Gynecomastia is swelling of the breast tissue in boys or men, caused by an imbalance of the hormones estrogen and testosterone. Gynecomastia can affect one or both breasts, sometimes unevenly. Newborns, boys going through puberty and older men may develop gynecomastia as a result of normal changes in hormone levels, though other causes also exist.
Generally, gynecomastia isn’t a serious problem, but it can be tough to cope with the condition. Men and boys with gynecomastia sometimes have pain in their breasts and may feel embarrassed.
Gynecomastia may go away on its own. If it persists, medication or surgery may help.
It’s normal. Seventy percent of boys get it during puberty. It’s caused by natural changes in estrogen (a “female hormone” that men also have) and testosterone. Newborn babies sometimes have short-term gynecomastia, too. That’s because some of their mothers’ estrogen stays in their blood for a while after birth.
Middle-aged and older men can also have the condition. It could be due to aging (which also shifts hormone levels) or because of certain medicines, including some:
- Heart medicines
- Anti-anxiety drugs
- AIDS treatments
- Tricyclic antidepressants
- Drugs that treat heartburn
Marijuana and drugs like heroin, amphetamines, and steroids can cause it. So can drinking too much alcohol.
Herbal products that contain tea tree oil or lavender oil can also increase breast size. That’s because they have natural estrogen that can upset your body’s normal hormone levels.
Sometimes it happens because of another health problem, like anoveractive thyroid, kidney disease, or a tumor on one of the glands that controls your hormones.
Gynecomastia is a benign enlargement of the male breast resulting from a proliferation of the glandular component of the breast (see the image below). Gynecomastia is defined clinically by the presence of a rubbery or firm mass extending concentrically from the nipples. Although the condition is usually bilateral, it can be unilateral. The condition known as pseudogynecomastia, or lipomastia, is characterized by fat deposition without glandular proliferation.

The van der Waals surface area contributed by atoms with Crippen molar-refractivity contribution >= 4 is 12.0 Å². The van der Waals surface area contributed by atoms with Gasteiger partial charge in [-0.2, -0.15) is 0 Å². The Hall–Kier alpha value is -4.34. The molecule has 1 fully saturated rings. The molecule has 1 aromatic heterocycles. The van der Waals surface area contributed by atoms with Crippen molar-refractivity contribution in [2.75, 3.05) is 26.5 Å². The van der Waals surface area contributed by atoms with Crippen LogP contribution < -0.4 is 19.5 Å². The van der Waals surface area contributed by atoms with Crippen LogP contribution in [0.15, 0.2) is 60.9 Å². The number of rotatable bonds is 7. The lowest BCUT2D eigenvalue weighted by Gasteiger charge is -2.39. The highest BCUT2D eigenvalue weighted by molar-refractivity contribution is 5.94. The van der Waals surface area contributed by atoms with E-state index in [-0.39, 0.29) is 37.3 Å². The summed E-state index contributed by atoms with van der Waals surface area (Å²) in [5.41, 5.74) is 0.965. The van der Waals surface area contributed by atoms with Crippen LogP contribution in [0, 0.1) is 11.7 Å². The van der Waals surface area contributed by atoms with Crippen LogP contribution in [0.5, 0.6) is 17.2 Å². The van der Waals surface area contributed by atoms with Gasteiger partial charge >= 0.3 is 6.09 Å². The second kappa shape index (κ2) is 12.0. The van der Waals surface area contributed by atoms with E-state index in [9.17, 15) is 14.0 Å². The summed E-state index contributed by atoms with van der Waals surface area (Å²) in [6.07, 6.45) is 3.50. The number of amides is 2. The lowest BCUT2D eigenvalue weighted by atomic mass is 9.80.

Signs and symptoms of gynecomastia include:
- Swollen breast gland tissue
- Breast tenderness
The cause of gynecomastia isn’t always clear. So it’s a good idea to check in with your regular doctor or an endocrinologist, a doctor who specializes in hormone imbalances. During your appointment he may ask you:
- How old were you when you noticed a change in your breast size?
- Does the condition run in your family?
- Have you noticed a difference in your nipple size?
- Have you had any discharge or pain?
- How’s your overall health?
- Do you drink alcohol, use drugs, or have you had infertility problems?
Most cases of gynecomastia regress over time without treatment. However, if gynecomastia is caused by an underlying condition, such as hypogonadism, malnutrition or cirrhosis, that condition may need treatment. If you’re taking medications that can cause gynecomastia, your doctor may recommend stopping them or substituting another medication.
In adolescents with no apparent cause of gynecomastia, the doctor may recommend periodic re-evaluations every three to six months to see if the condition improves on its own. Gynecomastia often goes away without treatment in less than two years. However, treatment may be necessary if gynecomastia doesn’t improve on its own or if it causes significant pain, tenderness or embarrassment.
Medications used to treat breast cancer and other conditions, such as tamoxifen (Soltamox) and raloxifene (Evista), may be helpful for some men with gynecomastia. Although these medications are approved by the Food and Drug Administration, they have not been approved specifically for this use.
Surgery to remove excess breast tissue
If you still have significant bothersome breast enlargement despite initial treatment or observation, your doctor may advise surgery. Two gynecomastia surgery options are:
- Liposuction. This surgery removes breast fat, but not the breast gland tissue itself.
- Mastectomy. This type of surgery removes the breast gland tissue. The surgery is often done endoscopically, meaning only small incisions are used. This less invasive type of surgery involves less recovery time.